At Moven, a mobile-only bank, customers can link up their social media accounts to learn about their own financial behavior and make payments to friends. The President of Moven says social-media activity will be one factor used in lending decision on their future loans. He believes social media data says more about customers than their FICO score.

Kabbage Inc, a loan source for small businesses, requires a customer to link at least one account such as Amazon, e-Bay, or Xero for underwriting decisions.  Kabbage, Inc., is looking at how many "likes" a customer receives, and what reviews are saying about the borrower's business.

The Consumer Financial Protection Bureau and the Federal Trade Commission are taking a close look at privacy issues. If, for example, a consumer reporting company such as Experience or Equifax has inaccurate information on a borrower, the consumer may dispute that information under the Fair Credit Reporting Act. But  companies using social media in their lending decisions don't have to verify the information about you because it isn't reported to third parties, so there apparently is little or no regulation when it comes to this type of  "background check" on a borrower.
" 'There are privacy concerns. People don't understand the implications or why they may be considered undesirable' " for credit, said Jeffrey Chester, executive director of the Center for Digital Democracy in Washington, who is calling for regulation."
See the full article at http://online.wsj.com/news/articles/SB10001424052702304773104579266423512930050?mg=reno64-wsj&url=http%3A%2F%2Fonline.wsj.com%2Farticle%2FSB10001424052702304773104579266423512930050.html

2/11/2014

Sellers, Get the Price You Deserve!

Seller's selling tasks
Every year  National Association of Realtors publishes its survey of home buyers and sellers, but this 2011-2012 survey (most recent) on FSBO's (for sale by owner) shows one of the largest gaps I've seen in selling price.  Traditionally, the figure was about a 5% difference in selling price (including all costs)between selling on one's own vs. being represented by a REALTOR. This, however, is showing a 20% difference in price when sellers did not use professional representation.

Not to pick on just one group, though, the graphic really highlights the issues before all sellers:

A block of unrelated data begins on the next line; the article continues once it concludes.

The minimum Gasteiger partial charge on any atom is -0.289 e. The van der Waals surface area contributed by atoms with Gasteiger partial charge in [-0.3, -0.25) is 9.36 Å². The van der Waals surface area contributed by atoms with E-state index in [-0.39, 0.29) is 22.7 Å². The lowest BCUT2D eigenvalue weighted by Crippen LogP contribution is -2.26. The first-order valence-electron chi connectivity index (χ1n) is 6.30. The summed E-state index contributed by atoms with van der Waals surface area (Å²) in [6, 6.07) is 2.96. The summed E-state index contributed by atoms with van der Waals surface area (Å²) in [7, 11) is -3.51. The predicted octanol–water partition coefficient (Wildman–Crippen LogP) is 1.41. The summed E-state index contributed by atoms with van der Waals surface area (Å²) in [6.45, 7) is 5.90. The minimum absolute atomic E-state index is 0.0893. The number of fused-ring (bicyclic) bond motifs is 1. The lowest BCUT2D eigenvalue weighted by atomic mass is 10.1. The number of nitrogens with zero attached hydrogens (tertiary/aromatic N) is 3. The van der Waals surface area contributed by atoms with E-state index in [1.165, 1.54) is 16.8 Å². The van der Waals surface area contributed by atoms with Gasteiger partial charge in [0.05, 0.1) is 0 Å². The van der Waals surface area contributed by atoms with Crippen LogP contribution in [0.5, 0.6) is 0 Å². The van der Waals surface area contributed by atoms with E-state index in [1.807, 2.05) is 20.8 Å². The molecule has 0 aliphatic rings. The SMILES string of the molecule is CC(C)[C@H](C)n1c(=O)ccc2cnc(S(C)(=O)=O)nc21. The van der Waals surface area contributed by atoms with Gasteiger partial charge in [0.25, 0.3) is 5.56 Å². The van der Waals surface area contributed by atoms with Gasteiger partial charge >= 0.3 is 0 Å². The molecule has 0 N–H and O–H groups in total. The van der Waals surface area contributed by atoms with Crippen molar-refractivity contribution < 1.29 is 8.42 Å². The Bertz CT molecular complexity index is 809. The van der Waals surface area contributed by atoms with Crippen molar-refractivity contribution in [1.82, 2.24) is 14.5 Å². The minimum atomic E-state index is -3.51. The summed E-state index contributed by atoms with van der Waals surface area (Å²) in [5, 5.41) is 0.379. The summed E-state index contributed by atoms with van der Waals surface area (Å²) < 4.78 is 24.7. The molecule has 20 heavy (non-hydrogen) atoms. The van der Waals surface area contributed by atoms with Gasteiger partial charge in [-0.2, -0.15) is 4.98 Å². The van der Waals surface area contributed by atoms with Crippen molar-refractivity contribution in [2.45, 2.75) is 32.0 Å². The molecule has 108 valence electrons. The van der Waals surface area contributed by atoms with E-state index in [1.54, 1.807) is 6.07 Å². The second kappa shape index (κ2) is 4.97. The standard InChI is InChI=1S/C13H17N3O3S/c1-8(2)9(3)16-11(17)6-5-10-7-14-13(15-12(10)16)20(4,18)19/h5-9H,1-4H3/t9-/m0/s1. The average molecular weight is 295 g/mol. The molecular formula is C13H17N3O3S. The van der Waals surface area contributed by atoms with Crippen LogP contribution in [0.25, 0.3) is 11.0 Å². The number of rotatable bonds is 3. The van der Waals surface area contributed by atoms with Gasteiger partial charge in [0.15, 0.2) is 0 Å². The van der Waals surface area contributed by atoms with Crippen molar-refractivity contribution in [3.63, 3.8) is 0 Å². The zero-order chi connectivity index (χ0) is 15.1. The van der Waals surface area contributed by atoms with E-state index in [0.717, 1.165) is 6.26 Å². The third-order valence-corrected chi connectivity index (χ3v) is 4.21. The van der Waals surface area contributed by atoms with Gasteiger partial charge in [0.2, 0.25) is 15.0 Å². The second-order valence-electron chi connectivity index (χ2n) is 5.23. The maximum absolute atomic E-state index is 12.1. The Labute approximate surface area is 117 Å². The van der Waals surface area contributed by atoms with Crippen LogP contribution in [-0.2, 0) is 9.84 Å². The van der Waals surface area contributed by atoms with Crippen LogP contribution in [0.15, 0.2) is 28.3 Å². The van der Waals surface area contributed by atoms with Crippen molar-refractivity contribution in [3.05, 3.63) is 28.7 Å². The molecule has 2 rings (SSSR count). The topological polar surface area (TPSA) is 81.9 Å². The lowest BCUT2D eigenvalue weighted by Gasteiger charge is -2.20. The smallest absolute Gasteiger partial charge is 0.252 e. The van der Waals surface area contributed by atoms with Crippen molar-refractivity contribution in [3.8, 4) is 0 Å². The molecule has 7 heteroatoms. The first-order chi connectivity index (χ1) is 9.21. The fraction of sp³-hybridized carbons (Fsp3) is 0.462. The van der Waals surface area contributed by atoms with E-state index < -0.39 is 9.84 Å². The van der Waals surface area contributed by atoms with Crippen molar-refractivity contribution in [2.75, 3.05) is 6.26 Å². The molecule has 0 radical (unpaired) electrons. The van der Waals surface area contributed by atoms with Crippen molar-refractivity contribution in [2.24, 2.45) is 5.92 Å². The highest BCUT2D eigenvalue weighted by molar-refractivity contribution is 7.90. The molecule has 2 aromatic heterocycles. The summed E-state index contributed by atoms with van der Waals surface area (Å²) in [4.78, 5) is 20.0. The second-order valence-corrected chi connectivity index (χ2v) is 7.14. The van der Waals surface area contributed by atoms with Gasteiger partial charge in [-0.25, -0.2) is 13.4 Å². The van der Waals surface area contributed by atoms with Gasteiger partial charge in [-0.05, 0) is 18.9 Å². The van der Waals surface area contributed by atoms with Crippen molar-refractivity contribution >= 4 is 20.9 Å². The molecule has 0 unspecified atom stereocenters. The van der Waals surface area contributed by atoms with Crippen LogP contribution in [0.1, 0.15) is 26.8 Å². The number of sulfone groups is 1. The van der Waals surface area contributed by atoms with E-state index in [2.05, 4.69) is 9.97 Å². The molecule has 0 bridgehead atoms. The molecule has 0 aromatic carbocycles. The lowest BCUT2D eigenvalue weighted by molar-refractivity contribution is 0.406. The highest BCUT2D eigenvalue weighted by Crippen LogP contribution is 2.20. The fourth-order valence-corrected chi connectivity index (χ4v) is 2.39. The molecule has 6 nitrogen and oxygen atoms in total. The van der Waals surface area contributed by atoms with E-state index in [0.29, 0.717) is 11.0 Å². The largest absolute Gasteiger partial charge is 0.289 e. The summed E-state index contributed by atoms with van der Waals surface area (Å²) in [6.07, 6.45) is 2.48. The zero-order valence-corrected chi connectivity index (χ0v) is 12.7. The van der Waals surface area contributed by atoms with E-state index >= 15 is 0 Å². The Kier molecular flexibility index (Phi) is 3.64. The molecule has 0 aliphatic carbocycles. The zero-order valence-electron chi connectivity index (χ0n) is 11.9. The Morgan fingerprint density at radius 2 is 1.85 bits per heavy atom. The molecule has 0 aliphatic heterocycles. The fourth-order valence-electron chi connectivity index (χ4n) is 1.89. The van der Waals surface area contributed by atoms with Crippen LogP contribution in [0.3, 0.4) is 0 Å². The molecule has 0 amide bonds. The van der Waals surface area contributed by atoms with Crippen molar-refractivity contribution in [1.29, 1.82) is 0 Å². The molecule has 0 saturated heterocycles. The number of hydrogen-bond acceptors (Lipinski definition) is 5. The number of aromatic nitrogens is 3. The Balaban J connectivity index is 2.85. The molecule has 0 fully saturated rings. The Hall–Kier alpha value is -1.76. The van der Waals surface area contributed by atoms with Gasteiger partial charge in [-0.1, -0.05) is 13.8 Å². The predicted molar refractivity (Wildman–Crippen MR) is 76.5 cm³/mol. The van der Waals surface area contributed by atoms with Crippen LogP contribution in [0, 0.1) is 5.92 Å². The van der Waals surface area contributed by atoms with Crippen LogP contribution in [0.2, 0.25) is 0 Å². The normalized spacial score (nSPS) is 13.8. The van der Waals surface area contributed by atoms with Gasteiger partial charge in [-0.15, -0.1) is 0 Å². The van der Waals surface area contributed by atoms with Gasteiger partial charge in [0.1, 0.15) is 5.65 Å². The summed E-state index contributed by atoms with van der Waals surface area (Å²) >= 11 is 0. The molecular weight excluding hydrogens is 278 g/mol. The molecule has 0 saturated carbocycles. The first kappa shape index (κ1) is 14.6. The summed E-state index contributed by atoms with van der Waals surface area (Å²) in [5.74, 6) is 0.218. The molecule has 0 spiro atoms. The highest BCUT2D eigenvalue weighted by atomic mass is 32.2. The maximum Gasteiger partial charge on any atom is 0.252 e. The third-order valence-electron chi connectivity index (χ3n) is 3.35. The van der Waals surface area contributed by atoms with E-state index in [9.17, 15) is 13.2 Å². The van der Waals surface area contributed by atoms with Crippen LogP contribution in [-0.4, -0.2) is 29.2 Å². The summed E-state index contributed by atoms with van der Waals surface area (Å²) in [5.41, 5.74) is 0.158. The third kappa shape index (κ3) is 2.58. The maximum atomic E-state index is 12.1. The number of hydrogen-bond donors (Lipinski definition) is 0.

Having enough time to devote to preparing your home for sale, reviewing and negotiating all items as represented in transactional documents, understanding buyer financing issues, and being on top of the current market so that your setting the right price.

Very often, sellers focus on price to the exclusion of other terms, and may actually end up with a lower bottom line.  How is this possible? It's important to recognize negotiating issues and how much to give, or not give.

For an estimate of your home's value (condo, single family or residential units), please contact me.  If you're thinking you need to save money, you should first get an accurate estimate.  Your home could be worth more than you think (although I don't endorse overpricing), and you could actually net more than you originally thought by using a knowledgeable REALTOR.

1/29/2014

The Overall Picture for Long Beach Area Real Estate for 2013

The market has increased in price! 2013 saw upward jumps in most areas for the average annual sales price of a single family home:
  • Long Beach, increased to $489,000, +18%.
  • Cerritos, $605,000, +11%.
  • Lakewood, $420,000, +17%.
  • Huntington Beach, $803,000, +10%.
  • Signal Hill, $600,000, +13%.
  • Los Alamitos, $686,000, +9%.
  • Seal Beach, $947,000, +25%.
  • Cypress, $532,000, +17%.
  • Norwalk, $318,000, +17%
  • La Palma, $576,000, +18%.
  • Bellflower, $356,000, +15%.
  • Garden Grove, $443,000, +17%.
Along with price increases, there are: multiple offers as new buyers compete with each other and with investors, all cash purchasers, inventory shortages, sellers reaching for too high a price in some cases, an overall upward movement in mortgage interest rates, new lending rules which may have a tightening effect for some borrowers, and more buyers in the market who are emerging from a past foreclosure or short sale and are looking to buy again. And, appraisals continue to be an issue.

Keep in mind, pricing for condos, and 2-4 unit properties would be different, and should you want to know specific pricing for your city or zip code (south Los Angeles County and north Orange County areas), please contact me. 
This data is current as of January 6, 2014, and all data comes from the MLS.






1/27/2014

Selling a California Property and 1031 Exchanging Out-of-State

Suppose that today, January 27, 2014, you closed escrow ("sold") your California property due to be part of an exchange in the state where you currently live (not California).  Did you know that the State of California now wants its money, if any is to be made? 

So, effective January 1, 2014, California Assembly Bill 92 now adds a new annual tax reporting requirement for those taxpayers who exchange California property under federal Internal Revenue Code Section 1031 for non-California replacement property.  This means "all individuals, estates, and trusts, and all business entities regardless of their residency status or commercial domicile" must report the amount of the gain (or loss) on the property which is deferred in the 1031 exchange.  If it isn't reported, then the Franchise Tax Board will estimate and decide for you what your amount of income is from the sale of your property, and assess tax, interest, and penalties due it. 

No more taking your property and then avoiding California tax by doing an out-of-state exchange, and then a later sale. Read more here about the new law.

Can I help you decide on the market value of your property? Whether it's one unit (home, condo, townhome), duplex, triplex, 4-units or more, I can help you with an income/expense analysis, plus free information about 1031 exchanges.  Please contact me at 562-896-2609, julia@juliahuntsman.com.